Bled Dry is a rotoscoped animation that takes place in a dystopian world where blood has become a form of energy and currency. Within the Eternal City, a devastating class divide has left many struggling to survive while others gorge on the blood taken liberally from those below. The story is one that follows a woman born into poverty whose vibrant pink blood has drawn the attention of a wealthy painter. When following him back to the mansion that he and some other elite reside within, she discovers the extent of their nauseating gluttony, which in turn sparks something within her that changes the Eternal City forever.

About the Project

This project is a rotoscope, meaning that it was created by first filming actors miming out the desired movements. From there, the footage was cut together, then converted into individual images to then be traced over. Afterwards, additional animation and imagery was added on, such as blood drops and backgrounds. With a frame rate of 15fps, this meant that the final animation included around 3000 frames, many of which contained layers of line art, shading, effect overlays, and backgrounds. Some even contained several layers of each, all adding up to countless late nights and calloused hands.

Overall, this animation had a goal to address the recent issues of class inequality that have become especially relevant in light of the pandemic. Simply consider the famous “Imagine” cover, where celebrities in unfathomable mansions sang about equality in a time where many simply could not afford housing (Good Morning America, 2020). Bled Dry seeks to explore such issues through a lens of fantasy and symbolism, a technique heavily inspired by the works of Guillermo Del Toro. Blood has been used as a not so subtle parallel for how the very lives of the poor are often leeched and wasted by those above them. Yet, the desire to represent this question led to a shift from where my research has initially been focused. While I had assumed it would be focused on exploring ideas of socialism and class inequality, it ended up being far more visual in nature. Rather, I spent most of my time exploring color palettes, line weights, and reference images instead of shifting through philosophy papers. As animation is a visual media, I do not feel like this was a bad outcome, as I feel this new focus allowed for a more appealing animation that leaves room for one’s own interpretations and thoughts. The goal was not to convince audiences of anything, but rather to draw in viewers and perhaps spark a conversation.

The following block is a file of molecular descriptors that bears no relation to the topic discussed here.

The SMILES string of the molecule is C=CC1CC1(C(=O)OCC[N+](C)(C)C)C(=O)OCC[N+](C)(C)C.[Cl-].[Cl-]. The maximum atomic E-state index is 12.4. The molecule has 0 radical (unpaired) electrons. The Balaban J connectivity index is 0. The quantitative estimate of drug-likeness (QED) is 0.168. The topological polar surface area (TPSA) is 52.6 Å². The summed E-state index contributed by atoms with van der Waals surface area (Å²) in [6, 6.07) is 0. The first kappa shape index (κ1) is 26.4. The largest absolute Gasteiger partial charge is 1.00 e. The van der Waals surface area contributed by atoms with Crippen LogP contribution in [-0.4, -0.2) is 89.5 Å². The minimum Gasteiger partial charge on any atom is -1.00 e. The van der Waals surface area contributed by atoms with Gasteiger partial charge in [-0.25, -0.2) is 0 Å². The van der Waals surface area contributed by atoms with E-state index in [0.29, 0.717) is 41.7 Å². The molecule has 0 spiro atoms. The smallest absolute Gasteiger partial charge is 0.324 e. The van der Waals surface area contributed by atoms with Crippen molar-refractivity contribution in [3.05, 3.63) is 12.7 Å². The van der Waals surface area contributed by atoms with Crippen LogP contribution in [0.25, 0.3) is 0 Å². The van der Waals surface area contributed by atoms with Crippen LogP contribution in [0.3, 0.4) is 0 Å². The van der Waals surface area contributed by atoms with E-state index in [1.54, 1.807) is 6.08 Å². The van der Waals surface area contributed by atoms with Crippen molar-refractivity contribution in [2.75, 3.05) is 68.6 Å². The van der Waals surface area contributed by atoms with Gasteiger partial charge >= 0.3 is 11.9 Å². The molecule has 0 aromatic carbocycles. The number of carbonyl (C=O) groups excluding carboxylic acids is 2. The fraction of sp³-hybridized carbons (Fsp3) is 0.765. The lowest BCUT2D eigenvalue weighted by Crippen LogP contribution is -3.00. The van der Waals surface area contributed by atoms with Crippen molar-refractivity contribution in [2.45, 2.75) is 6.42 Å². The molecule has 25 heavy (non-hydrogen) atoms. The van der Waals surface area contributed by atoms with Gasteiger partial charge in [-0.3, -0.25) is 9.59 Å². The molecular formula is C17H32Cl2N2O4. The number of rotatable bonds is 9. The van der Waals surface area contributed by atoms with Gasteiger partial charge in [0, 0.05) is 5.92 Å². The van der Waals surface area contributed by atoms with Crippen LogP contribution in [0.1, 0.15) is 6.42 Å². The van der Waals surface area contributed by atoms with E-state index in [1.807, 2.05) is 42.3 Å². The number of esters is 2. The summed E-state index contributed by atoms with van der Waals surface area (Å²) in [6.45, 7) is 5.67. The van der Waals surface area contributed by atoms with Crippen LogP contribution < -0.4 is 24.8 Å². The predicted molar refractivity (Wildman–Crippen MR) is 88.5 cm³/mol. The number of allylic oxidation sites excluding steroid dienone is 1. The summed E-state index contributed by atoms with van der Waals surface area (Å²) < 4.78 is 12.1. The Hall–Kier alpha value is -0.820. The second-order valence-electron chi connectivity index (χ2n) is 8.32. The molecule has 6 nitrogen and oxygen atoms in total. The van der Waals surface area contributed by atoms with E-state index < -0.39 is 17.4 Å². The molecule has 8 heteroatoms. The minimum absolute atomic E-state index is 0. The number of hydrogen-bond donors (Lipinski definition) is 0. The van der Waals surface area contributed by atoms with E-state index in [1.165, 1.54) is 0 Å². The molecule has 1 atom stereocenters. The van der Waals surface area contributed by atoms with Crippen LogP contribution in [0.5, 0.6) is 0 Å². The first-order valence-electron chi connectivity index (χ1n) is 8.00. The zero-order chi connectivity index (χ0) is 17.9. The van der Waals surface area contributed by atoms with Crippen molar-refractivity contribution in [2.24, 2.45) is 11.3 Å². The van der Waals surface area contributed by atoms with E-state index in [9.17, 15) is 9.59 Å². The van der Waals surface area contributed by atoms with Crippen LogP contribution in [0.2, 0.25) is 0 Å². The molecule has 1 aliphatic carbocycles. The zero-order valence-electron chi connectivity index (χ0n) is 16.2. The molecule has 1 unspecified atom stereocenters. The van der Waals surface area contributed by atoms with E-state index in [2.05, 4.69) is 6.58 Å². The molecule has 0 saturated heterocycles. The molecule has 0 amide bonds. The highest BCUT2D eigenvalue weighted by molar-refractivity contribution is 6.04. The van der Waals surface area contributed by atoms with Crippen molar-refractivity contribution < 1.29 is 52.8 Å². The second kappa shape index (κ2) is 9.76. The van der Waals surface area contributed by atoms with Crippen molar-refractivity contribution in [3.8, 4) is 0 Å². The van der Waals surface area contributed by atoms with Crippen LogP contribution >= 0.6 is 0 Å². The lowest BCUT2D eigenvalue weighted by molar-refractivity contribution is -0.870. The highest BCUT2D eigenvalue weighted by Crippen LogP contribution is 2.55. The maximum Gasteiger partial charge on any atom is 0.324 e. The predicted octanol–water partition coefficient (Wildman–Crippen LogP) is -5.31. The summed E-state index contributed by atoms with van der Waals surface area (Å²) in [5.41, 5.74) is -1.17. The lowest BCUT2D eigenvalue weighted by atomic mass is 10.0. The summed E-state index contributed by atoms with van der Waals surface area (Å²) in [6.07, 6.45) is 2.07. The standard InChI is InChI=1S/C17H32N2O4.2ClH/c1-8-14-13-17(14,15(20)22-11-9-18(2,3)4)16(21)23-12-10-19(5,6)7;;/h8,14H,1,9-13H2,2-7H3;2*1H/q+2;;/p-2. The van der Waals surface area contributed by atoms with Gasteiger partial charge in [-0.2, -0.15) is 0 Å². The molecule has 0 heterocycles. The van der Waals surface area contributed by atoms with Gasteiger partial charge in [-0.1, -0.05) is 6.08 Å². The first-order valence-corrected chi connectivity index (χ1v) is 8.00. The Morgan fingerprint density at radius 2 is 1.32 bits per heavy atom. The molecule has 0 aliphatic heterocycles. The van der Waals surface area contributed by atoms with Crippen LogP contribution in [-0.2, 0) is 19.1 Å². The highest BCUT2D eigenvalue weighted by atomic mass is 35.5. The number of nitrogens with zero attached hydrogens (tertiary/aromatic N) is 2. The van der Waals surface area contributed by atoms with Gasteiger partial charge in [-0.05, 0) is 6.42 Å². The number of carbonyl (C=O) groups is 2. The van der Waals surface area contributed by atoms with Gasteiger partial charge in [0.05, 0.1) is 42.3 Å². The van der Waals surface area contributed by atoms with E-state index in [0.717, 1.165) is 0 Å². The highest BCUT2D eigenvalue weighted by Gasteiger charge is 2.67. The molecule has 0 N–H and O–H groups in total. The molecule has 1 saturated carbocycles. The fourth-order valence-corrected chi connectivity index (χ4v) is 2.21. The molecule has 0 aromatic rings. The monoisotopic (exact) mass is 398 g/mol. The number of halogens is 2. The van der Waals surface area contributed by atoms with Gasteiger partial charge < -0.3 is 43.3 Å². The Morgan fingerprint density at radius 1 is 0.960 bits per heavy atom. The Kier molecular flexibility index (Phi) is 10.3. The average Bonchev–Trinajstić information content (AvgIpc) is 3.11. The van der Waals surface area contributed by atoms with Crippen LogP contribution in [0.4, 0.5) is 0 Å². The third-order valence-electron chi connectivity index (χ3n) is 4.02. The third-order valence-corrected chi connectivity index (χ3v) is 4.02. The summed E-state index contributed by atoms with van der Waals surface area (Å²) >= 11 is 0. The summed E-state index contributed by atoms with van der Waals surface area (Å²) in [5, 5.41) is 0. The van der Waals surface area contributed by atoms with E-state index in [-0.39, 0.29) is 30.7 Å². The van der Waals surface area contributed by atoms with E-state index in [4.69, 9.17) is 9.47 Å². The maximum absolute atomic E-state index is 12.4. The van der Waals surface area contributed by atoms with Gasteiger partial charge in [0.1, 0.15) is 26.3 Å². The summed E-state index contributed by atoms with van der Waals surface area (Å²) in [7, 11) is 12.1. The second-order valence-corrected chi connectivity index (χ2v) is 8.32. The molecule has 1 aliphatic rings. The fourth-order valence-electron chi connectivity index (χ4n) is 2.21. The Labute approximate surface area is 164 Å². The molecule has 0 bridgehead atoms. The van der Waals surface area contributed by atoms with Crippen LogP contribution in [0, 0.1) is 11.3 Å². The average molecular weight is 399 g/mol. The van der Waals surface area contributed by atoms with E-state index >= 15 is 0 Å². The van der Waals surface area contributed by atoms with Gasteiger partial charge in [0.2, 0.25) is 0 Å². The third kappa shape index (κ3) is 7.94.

This then leads me to the first aspect I wish to explore: world building. This serves as an example where I did have to do some traditional research, such as finding out how much blood can be donated so that I could set prices in the world, but also one where “research” simply involved flipping through google images. The trolley is a great example, as I had to set the blood price for a ride, but I also had to find several reference images for a trolley. Yet, I feel this worldbuilding with neon signs, trolley systems, and spiked pay booths are what set this animation apart. Not only are they vital in creating this unique world, but they are also important for symbolism. Slamming a hand down an a spiked “card reader” evokes a visceral reaction, but it also suggests the weight of even essential transactions for the lower classes. Even when showing Bled Dry to friends, I found that most were more visually or emotionally delighted by the static city shots or unique machines than they were by the dynamic animations that I spent most of my time on. Therefore, I feel it is safe to say I succeeded in my goal of creating an immersive and stunning world.

Yet the world is not the only visual element that I feel deserves elaboration. Bled Dry uses color liberally as both an aspect of visual interest and symbolism, something that, once again, draws from Guillermo’s works. For example, classes are divided by cool and warmer colors. Moreover, the city holds a blue hue, reflecting how it is something that belongs to the rich, while the only blood shown powering everything is that of the poor, suggesting that the wealthy contribute little to the city they own. Then, as the end of the animation dawns, the Eternal City is a warm orange for the first time, showing that it belongs to the wealthy no longer while, for the first time, elite blood decorates the city. Finally, even the shading and transparency of the characters hopes to reflect the power dynamic with the wealthy being opaquer, and the poor being more transparent. It also serves as symbolism for the perceived insignificance of the lower classes, and they way in which they are overlooked as if they barley exited at all.

However, from a personal standpoint, what I took away most from this project was not the message or the visual elements, but rather something far more human. Not only did collaboration with Tyler Hippard lead to music that was vital in the success of this project and feedback that vastly improved the story, but it was wonderful experience in a year where those have been so rare. The preoccupation with animation had pushed back fear and anxiety at the uncertainly of the future, while chatting through late nights as we composed the music and animation helped to lift some of the crushing isolation that has been so hard to fend off. Simply, this shared project has been a light, and distraction in a time where both are in such short supply.

Good Morning America. “Celebrities Sing Beautiful ‘Imagine’ Cover Amid Coronavirus Crises.” March 19, 2020. YouTube video.


Animation by Cassidy Huber

Music by Tyler Hippard